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Old 06-02-2014, 11:47 AM   #13
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I agree, in fact with the RS 5 engine being more high-rev happy, I love that the S-tronic makes it easy to keep it always singing. Add to the mix the extra gear ratio, and it is a win win to me.
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Old 06-02-2014, 11:47 AM   #14
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BTW, here's a nice video of an R8 V10 S-tronic ripping through some nice roads. Substitute the V10 scream for a V8 scream and a bit less power and you have what it feels like driving an RS5 through roads like this. If this feels sterile to you, I don't know what else to say.

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Old 06-03-2014, 01:29 PM   #15
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Quote:
Originally Posted by Kris Hansen View Post
You have S-tronic in your S5? I've never had one get caught between gears, but I haven't been in one long enough perhaps?
Yes, I have DSG transmission in my S5. S5 Coupe is the only B8 platform based S/RS variation that had to wait until 2013 for the DSG transmission.

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Same here, I've never had mine get caught between gears for the 16k miles I've been driving the RS5. I know early S-tronics had some issues, but they are pretty much all corrected in the current versions. The transversal S-tronic in the A3, TTS, TTRS, though, is still quite inferior.

I must disagree with the experience being sterile. Chasing the RS5 through canyons is frankly much more exciting than any of my previous mt cars. The S-tronic lets me focus on driving with both hands on the wheel and banging through the gears like there is no tomorrow. Granted daily driving can be unexciting if you leave it in fully automatic mode, but frankly I didn't buy this car to get my groceries or be stuck in traffic all the time, however, when I do have to get my groceries or are stuck in traffic it is very nice to just put the transmission in auto and engage the adaptive cruise control. One of the first things I noticed, is that I'm much less fatigue after a road trip in the RS5 than with my previous cars.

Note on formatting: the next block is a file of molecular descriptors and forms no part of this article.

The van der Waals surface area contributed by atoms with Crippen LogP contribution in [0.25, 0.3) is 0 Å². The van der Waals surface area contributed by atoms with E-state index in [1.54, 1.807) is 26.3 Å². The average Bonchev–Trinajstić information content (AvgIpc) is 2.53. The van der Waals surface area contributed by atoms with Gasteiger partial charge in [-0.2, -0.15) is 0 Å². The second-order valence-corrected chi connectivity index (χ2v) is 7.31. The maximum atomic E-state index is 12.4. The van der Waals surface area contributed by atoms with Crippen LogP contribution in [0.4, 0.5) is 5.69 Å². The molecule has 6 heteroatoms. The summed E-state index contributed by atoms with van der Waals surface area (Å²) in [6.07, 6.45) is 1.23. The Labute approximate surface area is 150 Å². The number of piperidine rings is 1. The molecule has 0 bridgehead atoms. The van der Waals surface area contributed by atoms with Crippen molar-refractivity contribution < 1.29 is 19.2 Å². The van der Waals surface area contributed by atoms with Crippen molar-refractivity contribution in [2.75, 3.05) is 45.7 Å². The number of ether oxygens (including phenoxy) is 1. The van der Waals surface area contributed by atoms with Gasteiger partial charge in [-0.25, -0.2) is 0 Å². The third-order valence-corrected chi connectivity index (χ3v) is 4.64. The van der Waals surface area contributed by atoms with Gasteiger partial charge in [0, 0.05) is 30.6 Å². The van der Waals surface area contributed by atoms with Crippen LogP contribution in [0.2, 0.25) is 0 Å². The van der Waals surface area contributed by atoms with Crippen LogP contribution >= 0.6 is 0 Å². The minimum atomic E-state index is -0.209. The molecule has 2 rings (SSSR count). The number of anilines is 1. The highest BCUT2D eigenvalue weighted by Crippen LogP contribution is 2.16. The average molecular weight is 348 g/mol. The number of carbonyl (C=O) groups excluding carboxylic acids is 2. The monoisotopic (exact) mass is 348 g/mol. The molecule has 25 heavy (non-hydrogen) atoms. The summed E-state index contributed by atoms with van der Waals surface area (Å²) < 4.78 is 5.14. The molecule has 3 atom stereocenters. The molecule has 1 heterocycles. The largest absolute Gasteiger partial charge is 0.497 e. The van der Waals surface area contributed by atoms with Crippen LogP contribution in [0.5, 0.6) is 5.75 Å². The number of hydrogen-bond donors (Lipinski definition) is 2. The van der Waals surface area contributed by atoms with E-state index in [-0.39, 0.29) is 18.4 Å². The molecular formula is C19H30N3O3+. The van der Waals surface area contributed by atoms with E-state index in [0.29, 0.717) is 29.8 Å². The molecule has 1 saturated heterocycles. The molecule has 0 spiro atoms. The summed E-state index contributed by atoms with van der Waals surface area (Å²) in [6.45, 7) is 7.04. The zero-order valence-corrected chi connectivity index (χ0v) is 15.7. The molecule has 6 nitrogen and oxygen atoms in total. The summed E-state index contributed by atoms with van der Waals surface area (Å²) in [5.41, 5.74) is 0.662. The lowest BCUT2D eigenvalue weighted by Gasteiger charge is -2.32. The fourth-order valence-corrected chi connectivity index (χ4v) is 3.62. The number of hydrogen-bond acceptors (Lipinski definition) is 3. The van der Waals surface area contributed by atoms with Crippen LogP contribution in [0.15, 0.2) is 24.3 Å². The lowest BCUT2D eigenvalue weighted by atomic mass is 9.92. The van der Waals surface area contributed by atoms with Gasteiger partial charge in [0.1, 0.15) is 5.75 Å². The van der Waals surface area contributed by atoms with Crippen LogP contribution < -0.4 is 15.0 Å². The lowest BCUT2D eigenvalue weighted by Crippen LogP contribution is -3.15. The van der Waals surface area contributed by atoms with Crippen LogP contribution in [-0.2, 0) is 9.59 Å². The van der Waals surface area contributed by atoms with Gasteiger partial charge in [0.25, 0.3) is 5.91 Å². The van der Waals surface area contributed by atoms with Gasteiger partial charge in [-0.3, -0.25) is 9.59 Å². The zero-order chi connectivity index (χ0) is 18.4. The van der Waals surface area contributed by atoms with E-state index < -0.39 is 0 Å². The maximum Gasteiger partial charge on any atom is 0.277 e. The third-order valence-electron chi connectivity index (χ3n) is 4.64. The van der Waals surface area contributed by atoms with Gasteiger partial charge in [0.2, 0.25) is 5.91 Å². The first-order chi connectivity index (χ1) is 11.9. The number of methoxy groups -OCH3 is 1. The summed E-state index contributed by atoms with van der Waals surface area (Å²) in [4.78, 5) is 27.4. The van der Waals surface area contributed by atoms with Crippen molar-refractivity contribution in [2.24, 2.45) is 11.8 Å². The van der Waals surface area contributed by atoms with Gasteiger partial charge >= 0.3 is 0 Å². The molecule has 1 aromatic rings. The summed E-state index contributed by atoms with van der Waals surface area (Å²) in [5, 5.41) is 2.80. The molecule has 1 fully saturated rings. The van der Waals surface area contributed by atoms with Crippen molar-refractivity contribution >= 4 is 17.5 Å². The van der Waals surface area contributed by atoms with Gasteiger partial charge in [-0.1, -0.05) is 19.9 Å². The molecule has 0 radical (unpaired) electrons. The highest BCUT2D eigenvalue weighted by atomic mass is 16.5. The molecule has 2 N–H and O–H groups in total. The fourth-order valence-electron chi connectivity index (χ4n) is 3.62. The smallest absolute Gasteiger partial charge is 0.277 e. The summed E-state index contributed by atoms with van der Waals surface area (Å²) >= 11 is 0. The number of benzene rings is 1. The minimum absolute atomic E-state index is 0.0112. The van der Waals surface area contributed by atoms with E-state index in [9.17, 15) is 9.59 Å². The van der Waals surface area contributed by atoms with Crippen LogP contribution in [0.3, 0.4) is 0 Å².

Well, our opinion differs here then and from the looks of it, they differ fundamentally. My previous and current Audi are all my daily drivers, because that's what they are designed to do. I am sure that you will most likely disagree with me but I do not consider the RS5 to be a track car. It is designed to be a GT at best, but definitely not a dedicated track car. Therefore, it is important to me that my driving experience be as engaging as possible regardless if I am just going to buy groceries or carving through canyon roads.

Manual gearbox is not for everyone, just like the DSG transmission is not for everyone. While I am and will always prefer manual trans over DSG, I also understand that it is the trend of the future. It all comes down to simple economics, manufactures only have to design one transmission for each model. This will save money on both R&D and safety compliances.
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Old 06-03-2014, 04:17 PM   #16
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Well, our opinion differs here then and from the looks of it, they differ fundamentally. My previous and current Audi are all my daily drivers, because that's what they are designed to do. I am sure that you will most likely disagree with me but I do not consider the RS5 to be a track car. It is designed to be a GT at best, but definitely not a dedicated track car. Therefore, it is important to me that my driving experience be as engaging as possible regardless if I am just going to buy groceries or carving through canyon roads.

Manual gearbox is not for everyone, just like the DSG transmission is not for everyone. While I am and will always prefer manual trans over DSG, I also understand that it is the trend of the future. It all comes down to simple economics, manufactures only have to design one transmission for each model. This will save money on both R&D and safety compliances.